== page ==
Regarding judicial review, Chief Justice John Marshall wrote in his opinion that, “It is empha... ... middle of paper ... ...es his point by saying that it does not specify the extent of those powers. Personally, I believe that judicial review is a necessity in order to preserve the constitution. Thus, I disagree with Gibson’s opinion. Although I understand the content of his words and why he believes them, but I think a very specific power such as judicial review is necessary to check the other branches. The judiciary cannot abuse the power but the legislative and executive branches can create laws that are abusive to the powers given to them by the constitution.
Many would argue that allowing an un-elected judge supreme power over the elected Members of Parliament would be undemocratic and henceforth violate the staple principle of our society. Having a judge consciously decide how to interpret statute that cannot be overruled, is one of the concerns that a supreme constitution faces. Currently New Zealand’s flexible, unwritten constitution is working satisfactory although in a rapid changing society a codified supreme constitution may become a potential reality.
The debate over the legitimacy of the role of judicial review in the United States constitutional democracy has been around since the creation of the Constitution. The power of judicial review can be considered antidemocratic because it isn’t directly stated in the Constitution, of the authority of unelected judges and the fact that it sometimes resists the majority. Despite these claims, I believe judicial review is a constitutional doctrine, which arose from the historical process of persuasive reasoning in rulings, institutional prestige, the cooperation of political branches, and general public opinion. It is important to understand the classic debate of Yates v. Hamilton in order to comprehend the context of judicial review in American democracy. Robert Yates was an anti-federalist and judge of the New York Supreme Court who advocated that judicial review was not consistent with the spirit of democratic government.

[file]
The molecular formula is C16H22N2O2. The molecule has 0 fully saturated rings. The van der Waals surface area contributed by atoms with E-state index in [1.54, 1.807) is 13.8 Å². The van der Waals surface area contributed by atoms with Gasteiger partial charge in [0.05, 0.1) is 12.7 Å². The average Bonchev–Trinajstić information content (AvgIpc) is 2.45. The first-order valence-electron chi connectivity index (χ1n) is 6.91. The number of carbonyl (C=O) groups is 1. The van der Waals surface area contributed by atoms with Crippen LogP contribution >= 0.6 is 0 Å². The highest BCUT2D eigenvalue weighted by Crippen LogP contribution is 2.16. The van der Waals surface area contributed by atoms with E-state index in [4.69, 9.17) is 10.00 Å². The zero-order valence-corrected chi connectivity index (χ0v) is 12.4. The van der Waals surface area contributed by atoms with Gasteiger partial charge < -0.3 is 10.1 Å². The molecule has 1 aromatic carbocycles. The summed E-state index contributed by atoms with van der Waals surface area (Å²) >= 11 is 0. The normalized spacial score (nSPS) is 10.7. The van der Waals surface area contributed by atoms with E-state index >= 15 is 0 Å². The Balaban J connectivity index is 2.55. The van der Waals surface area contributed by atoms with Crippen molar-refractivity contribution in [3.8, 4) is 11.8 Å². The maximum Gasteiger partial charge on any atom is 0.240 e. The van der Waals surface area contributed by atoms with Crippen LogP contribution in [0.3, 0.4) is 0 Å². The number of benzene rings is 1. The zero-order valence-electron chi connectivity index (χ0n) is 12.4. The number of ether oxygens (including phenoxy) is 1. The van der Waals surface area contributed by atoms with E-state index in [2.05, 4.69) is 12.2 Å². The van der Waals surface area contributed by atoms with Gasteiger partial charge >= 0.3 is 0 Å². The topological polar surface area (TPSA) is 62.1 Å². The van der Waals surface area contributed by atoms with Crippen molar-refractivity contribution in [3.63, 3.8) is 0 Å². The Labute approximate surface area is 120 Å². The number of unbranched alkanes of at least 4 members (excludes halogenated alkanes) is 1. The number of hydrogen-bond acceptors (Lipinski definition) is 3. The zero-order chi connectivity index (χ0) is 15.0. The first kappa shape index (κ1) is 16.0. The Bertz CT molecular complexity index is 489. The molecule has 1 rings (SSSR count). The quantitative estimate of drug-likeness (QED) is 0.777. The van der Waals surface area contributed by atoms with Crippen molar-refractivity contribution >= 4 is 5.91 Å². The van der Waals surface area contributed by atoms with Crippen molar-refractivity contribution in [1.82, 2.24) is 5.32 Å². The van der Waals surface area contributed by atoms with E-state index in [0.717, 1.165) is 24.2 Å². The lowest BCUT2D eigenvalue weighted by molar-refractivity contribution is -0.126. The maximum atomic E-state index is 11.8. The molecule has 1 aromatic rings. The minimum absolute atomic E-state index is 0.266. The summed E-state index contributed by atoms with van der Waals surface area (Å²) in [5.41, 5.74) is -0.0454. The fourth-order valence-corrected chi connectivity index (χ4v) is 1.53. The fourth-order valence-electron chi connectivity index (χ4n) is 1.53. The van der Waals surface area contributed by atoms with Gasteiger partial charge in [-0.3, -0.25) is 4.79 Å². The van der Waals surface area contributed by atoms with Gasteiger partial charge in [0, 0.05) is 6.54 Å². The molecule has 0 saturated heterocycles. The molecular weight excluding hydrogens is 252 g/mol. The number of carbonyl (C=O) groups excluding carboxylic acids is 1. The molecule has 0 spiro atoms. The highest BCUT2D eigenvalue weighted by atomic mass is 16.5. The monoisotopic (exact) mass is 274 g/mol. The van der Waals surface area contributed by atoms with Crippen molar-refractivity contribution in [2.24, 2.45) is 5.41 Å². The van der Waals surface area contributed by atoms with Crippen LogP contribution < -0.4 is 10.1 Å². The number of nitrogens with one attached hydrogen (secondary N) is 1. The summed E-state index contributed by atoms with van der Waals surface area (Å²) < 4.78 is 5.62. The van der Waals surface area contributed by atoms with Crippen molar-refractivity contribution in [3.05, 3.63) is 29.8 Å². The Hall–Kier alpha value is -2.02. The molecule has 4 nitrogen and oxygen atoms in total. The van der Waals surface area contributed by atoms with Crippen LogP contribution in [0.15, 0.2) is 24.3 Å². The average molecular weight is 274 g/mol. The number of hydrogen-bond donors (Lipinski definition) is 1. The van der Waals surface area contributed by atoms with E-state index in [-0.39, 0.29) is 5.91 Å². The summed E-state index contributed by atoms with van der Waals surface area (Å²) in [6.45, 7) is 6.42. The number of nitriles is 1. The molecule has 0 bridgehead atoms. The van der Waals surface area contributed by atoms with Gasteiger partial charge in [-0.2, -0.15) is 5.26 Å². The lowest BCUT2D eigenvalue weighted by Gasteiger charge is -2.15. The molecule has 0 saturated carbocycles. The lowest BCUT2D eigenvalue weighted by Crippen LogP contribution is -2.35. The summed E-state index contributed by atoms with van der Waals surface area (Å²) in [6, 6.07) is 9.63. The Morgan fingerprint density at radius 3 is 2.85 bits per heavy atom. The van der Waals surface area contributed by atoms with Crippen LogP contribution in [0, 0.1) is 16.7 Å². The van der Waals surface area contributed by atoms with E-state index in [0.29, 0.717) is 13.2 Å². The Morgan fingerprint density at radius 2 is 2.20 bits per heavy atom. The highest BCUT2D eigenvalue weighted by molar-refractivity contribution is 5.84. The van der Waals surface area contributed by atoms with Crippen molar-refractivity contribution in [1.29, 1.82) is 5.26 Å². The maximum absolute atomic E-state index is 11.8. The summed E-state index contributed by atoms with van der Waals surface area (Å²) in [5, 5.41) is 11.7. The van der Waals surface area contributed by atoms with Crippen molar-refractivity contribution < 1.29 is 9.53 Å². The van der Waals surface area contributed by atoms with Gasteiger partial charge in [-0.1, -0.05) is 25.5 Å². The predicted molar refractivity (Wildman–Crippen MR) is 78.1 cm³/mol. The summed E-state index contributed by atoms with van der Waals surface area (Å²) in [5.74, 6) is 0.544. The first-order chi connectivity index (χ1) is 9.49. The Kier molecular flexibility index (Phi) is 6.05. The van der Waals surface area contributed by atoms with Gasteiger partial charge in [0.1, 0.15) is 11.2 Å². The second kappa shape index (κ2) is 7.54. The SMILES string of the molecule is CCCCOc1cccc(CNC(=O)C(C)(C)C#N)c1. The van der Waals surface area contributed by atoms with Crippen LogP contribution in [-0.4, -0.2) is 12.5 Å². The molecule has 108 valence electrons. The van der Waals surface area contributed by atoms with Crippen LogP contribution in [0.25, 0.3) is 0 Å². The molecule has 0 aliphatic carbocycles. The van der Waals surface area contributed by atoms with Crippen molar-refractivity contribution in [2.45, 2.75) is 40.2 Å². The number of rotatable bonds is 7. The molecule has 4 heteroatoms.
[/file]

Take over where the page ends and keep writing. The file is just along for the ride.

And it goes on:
It precludes that legislators are also incapable to set for the people they serve, laws that will properly govern the people. The first argument against judicial review, in summation, is the people or the population through their democratically elected leaders have the sole right to set forth their own laws. Judicial review yanks the democracy out of the hands of the people by not including the voice of the people in the policy change. The second argument against judicial review is that it allows for an individual or a group with its own agenda to cau... ... middle of paper ... .... In other words, the judge has the ability to accept or deny any judicial review question they want.
The idea of a governing body drawing its power directly from its constituents has been undermined by the corrupt nature of modern politics where politicians act out of self-interest. While the Constitution and later amendments had every intention of securing basic liberties, certain limitations later undermined the original intentions of the founding fathers to give power back to the people by placing the larger majority of power in the hands of the state. Federal limitations to certain amendments, known as federal mandates, have taken power away from the masses. To secure democracy and avoid further abuses of power by the judicial courts, an amendment should be made to the Constitution prohibiting the federal government from putting down mandates that directly interfere with the power given to the states by law. Federal politicians use desultory commands as leverage to ensure that the states comply with their wishes.